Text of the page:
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Arm is suing Qualcomm, seeking to reverse Qualcomm’s $1.4 billion Nuvia purchase

Arm is suing Qualcomm, seeking to reverse Qualcomm's $1.4 billion Nuvia purchase
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Qualcomm logo is seen during the Munich Motor Show, IAA Mobility 2021 in Munich, Germany September 8, 2021. REUTERS/Wolfgang Rattay

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SAN FRANCISCO, Aug 31 (Reuters) – Chip technology company Arm Ltd, owned by Softbank Group Corp (9984.T)said Wednesday it had sued Qualcomm Inc (QCOM.O) and chip design firm Nuvia Inc, recently acquired by Qualcomm, for violating license agreements and trademark infringement.

Arm is seeking an injunction that would require Qualcomm to destroy designs developed under Nuvia’s licensing agreements with Arm. Arm claimed his approval was required before those could be transferred to Qualcomm.

Qualcomm, which acquired Nuvia for $1.4 billion last year, said Arm has no right to interfere with Qualcomm’s or NUVIA’s innovations. “Arm’s complaint ignores the fact that Qualcomm has broad, well-established licensing rights covering its custom CPUs, and we are confident that those rights will be upheld,” said Ann Chaplin, Qualcomm’s general counsel, in a statement.

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If Arm’s efforts are successful, it would essentially undo one of Qualcomm’s biggest strategic acquisitions in recent years. Continue reading

The lawsuit marks a major breach between Qualcomm and Arm, one of Qualcomm’s key technology partners. Qualcomm has relied on Arm since it stopped developing its own custom cores. But in recent years, companies have been at odds.

Some Qualcomm employees have privately complained that Arm’s pace of innovation is slowing, causing Qualcomm’s chips to fall behind Apple’s processors in performance.

Qualcomm bought Nuvia, which was founded by former Apple chip architects, to restart its efforts at making custom computer cores that would differ from the standard ARM designs used by competitors like Taiwanese chip designer MediaTek Inc. (2454.TW).

One of Qualcomm’s first goals with Nuvia’s technology is to target Intel Corp (INTC.O)and Advanced Micro Devices Inc (AMD.O). in the PC and laptop markets they now dominate. Qualcomm acquired Nuvia shortly after Apple gave up Intel to use its own chips, also based on Arm technology, in its Mac laptops.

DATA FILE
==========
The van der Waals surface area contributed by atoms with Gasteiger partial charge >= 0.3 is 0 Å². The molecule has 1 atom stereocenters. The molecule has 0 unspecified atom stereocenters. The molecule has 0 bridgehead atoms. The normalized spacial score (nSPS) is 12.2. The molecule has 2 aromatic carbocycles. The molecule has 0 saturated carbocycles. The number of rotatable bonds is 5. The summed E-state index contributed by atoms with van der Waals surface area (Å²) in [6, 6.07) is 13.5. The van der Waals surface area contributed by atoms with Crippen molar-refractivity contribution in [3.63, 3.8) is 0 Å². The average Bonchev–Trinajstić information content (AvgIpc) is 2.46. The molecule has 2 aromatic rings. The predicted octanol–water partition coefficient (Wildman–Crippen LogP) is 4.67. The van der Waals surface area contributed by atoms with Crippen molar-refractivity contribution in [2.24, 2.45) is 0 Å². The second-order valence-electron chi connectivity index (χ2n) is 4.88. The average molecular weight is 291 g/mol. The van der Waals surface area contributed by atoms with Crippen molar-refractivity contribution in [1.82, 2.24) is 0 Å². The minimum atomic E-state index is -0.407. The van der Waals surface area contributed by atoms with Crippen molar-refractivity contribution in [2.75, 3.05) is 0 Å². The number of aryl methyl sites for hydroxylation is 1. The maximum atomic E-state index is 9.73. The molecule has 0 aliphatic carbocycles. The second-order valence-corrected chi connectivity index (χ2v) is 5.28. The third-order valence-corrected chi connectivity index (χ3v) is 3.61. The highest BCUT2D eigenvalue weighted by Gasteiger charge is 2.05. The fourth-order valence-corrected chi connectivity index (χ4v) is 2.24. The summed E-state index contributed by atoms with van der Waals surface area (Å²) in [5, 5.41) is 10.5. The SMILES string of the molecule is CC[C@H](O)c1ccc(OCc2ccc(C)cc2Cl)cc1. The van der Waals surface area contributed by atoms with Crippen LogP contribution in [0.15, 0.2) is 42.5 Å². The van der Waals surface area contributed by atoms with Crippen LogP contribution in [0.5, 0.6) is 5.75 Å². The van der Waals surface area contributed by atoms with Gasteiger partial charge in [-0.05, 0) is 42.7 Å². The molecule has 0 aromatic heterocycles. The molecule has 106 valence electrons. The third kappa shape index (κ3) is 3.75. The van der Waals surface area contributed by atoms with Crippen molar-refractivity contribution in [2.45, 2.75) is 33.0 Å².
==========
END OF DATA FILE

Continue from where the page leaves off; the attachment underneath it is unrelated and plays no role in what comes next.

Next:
Apple’s move revived Mac sales, and Qualcomm CEO Cristiano Amon told Reuters he wants to use Nuvia’s Arm-based designs to do the same for the Windows-based laptop market. Arm would still make more money because Qualcomm pays him a royalty for every chip sold that uses its technology. However, it’s possible that royalties could be lower as part of Nuvia’s deal with Arm.

The agreement underscores the interdependence of the two companies, said Bob O’Donnell of TECHnalysis Research

“Qualcomm’s ability to drive its PC (and potentially server) business depends entirely on Nuvia designs, and Nuvia is the primary vehicle for Arm to enter Windows PCs. So the companies have to work really well together if they want to have a meaningful impact on the PC market,” he said.

The deal was seen as a way for Qualcomm to reduce its reliance on Arm. Historically, most of Qualcomm’s chips have used cores licensed directly from Arm, while Nuvia’s cores use Arm’s underlying architecture but are custom designs.

For Qualcomm, using more custom core designs — a move Apple has also taken — could reduce some licensing costs for Arm in the short term and make it easier to move to a competing architecture in the long term.

A source close to Arm said its licenses with Qualcomm are not in dispute and that only technology developed under Nuvia’s licenses is challenged in the lawsuit.

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Reporting by Jane Lanhee Lee and Stephen Ellis; Edited by Nick Zieminski and David Gregorio

Our standards: The Thomson Reuters Trust Policy.

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